The inspiring story of the Ceja family is one of pulling themselves up from farmworkers to being pioneers in wine entrepreneurship.
Amelia Ceja is president of Ceja Vineyards, a boutique winery in the Carneros winegrowing region stradling southern Sonoma and Napa counties. Her passion for introducing U.S. palates to fresh-cooked Mexican dishes and the family’s work to craft food-friendly wines has helped the company gain traction for wine lovers inside and outside the Latino community. Another family member also runs a vineyard-management company.
The family started Carneros Brewing Company in 2011 and currently produces around 1,000 barrels per year. However, the microbrewery has the capacity to increase production to 5,000 barrels or more, as demand warrants. With it’s first bottling line recently up and running and a deal jelling for distribution to a major beverage-alcohol chain, the brewery has demand frothing. About 15 percent of the brewery’s hops needs come from what’s grown on the property.
Ceja is set to be part of the diversification panel at the Business Journal’s Wine Industry Conference on April 28. She talked with the Journal about the inspiration for the brewery and how both businesses work together.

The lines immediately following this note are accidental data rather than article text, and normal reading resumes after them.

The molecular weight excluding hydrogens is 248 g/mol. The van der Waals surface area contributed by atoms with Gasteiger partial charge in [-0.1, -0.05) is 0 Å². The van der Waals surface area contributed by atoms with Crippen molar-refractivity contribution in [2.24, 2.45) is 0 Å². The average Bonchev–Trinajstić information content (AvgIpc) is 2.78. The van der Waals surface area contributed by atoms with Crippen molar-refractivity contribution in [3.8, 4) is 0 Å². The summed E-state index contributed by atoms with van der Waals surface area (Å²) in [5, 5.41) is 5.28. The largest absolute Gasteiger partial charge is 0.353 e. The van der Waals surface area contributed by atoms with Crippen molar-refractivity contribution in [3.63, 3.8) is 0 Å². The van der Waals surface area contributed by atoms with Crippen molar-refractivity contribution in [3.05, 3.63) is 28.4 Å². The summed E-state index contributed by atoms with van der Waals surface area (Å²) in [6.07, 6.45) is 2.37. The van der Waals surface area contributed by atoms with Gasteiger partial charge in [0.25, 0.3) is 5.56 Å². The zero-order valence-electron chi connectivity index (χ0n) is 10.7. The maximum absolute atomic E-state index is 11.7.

Where did the microbrewery come from?
AMELIA CEJA: My brother-in-law Jesus Ceja is the brewmaster. He was a global brewmaster for Anheuser-Busch for nearly 17 years. When InBev purchased Anheuser-Busch, he was done with the corporate world. He decided to move from St. Louis, Mo., back to California.
That’s when the idea of having a microbrewery started. It’s not like we’re pulling something out of a hat. My husband is one of 10 children who are highly talented and educated. Armando Ceja, our winemaker, went to U.C. Davis and studied oenology, and our brewmaster went to UC Davis as well and studied food science and organic chemistry. His whole life he’s worked in the beer industry, and he also has an executive MBA.
Our whole family loves beer, and we know that it takes a lot of beer to also make great wine. We combined both of our loves.
In Sonoma County at one point there were a lot of hops grown there, and in Mendocino County there is a city called Hopland.
Both wine and beer pair well with food. Why not capture the growing trend in the beverage industry with gem wineries and microbreweries.
The microbrewery and winery missions are to make beers and wines that pair well with food, not just quench thirst on a hot day. So the brews are not the heavy, high-octane beers that are almost port-like. I was on the East Coast recently, and there are 20-ounce bombers with 18 percent alcohol like a port.
We grow some of the hops there on the property at the corner of Verndale and Highway 12. Both grapes and hops are harvested in the fall and you don’t have to replant them every year. The feeling you get from imbibing either just makes life better.
How large is the beer brand?
CEJA: We just had a bottling line made for Carneros Brewing Company and will soon be offering six-packs, etc. Right now, we just have bombers and what we have on tap. The line was installed last fall, but it was used for the first time this year.